Akagera National Park lies largely in the Mubari–Migongo subregion which is located in the north-east of Rwanda, on the Tanzanian and Ugandan borders. The topography of the park is characterized by rolling sandstone hills in the west, cut in places by deep, narrow valleys. In the east, flood-plains and swamps are predominant. To the south of the Buganza, the Gisaka subregion is wetter. And to the north of Akagera is the Mutara subregion where the vegetation is dominated by open grasslands in which Themeda, Hyparrhenia and Cymbopogon predominate, grasses characteristic of traditional pastoralism and repeated bush fires.
The extremely varied vegetation of the park has been described as the most heterogeneous savanna ecosystem in the region. Open savannas are dominated by three typical grasses, Themeda triandra, Hyparrhenia filipendula and Cymbopogon afronardus. Though Acacia and Combretum predominate, more than 250 tree species occur in the park. Towards the lake borders to the east, the savanna becomes more heavily wooded, with gallery forest occurring along lake edges. Gallery forest species include Albizia spp., Acacia polyacantha and some Ficus spp. Flood-plain and marsh vegetation occur in the river valley, with marshes dominated by Cyperus papyrus, Cladium and Miscanthidium.
Akagera boosts of a rich bird Checklist of over 525 species, this reflects the extremely wide diversity of habitat. 44 species of raptor, Papyrus Gonolek, Shoebill Storkand a good number of Palearctic migrants, amongst which Lesser Kestrel, Great Snipe and Black-winged have been recorded. The park represents the northern limit of distribution of a number of Zambezian biome species, including Sauza’s Shrike, Arnot’s Chat, and Long-tailed Cisticola. One species of the Guinea–Congo Forests biome, seven of the Afrotropical Highlands biome, nine of the eleven species of the Lake Victoria Basin biome that occur in Rwanda have been recorded at this site.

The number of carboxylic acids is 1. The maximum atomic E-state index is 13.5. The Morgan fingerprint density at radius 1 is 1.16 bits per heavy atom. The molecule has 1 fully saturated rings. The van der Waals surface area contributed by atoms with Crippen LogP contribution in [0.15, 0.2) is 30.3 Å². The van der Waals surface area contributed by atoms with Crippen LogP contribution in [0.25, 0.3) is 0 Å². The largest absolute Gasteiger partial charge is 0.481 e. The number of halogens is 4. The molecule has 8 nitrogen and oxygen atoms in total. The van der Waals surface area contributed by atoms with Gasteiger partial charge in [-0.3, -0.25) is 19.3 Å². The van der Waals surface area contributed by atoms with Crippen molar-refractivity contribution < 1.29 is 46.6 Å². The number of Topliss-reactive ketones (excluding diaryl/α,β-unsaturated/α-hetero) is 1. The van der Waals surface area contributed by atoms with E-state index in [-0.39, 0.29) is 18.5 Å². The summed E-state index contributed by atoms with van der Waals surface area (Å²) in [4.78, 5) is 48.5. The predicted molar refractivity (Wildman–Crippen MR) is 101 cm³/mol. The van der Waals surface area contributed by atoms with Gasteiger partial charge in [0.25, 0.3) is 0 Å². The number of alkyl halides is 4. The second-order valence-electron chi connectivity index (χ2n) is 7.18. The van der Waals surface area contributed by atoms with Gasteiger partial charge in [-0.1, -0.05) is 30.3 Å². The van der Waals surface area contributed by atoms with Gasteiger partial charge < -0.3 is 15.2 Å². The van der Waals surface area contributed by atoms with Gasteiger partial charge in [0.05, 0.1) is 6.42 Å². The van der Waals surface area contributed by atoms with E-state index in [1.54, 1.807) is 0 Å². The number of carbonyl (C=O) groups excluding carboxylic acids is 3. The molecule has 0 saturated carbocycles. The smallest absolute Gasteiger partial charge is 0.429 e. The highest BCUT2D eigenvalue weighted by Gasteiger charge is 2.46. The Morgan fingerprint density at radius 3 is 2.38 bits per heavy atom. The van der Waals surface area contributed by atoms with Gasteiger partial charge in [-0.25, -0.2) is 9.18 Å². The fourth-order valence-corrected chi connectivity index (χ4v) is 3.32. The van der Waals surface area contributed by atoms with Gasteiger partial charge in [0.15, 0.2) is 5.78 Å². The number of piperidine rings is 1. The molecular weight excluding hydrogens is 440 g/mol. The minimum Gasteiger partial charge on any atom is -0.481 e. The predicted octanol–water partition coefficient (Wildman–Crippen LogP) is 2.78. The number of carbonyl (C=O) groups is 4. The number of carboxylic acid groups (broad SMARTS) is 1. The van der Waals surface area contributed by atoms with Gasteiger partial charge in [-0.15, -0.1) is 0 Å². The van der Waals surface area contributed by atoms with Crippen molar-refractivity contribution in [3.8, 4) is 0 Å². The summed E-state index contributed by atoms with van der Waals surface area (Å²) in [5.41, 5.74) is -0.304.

The park also has a health mammal list of over 50 species among which include the African Elephant which was introduced to the park in 1975.
Kingdom: Animalia, Phylum: Chordata, Class: Aves, Family: Eurylaimidae, Genus: Pseudocalyptomena, Species: Pseudocalyptomena graueri
The Grauer's Broadbill or African Green Broadbill (Pseudocalyptomena graueri) is an actual broadbill, one of only a few African representatives of a primarily Asian family. It is bright green with a blue throat and vent and a small bill, quite unlike those of the other broadbills. It is endemic to the Albertine Rift Mountains of Uganda and Democratic Republic of Congo. Its natural habitat is subtropical or tropical moist montane forests where it forages in canopies.
It is one of the African Big Five bird species, highly sought after by ornithologists but very elusive.
The species is both globally endangered and endangered according to the IUCN Red List of Threatened Species.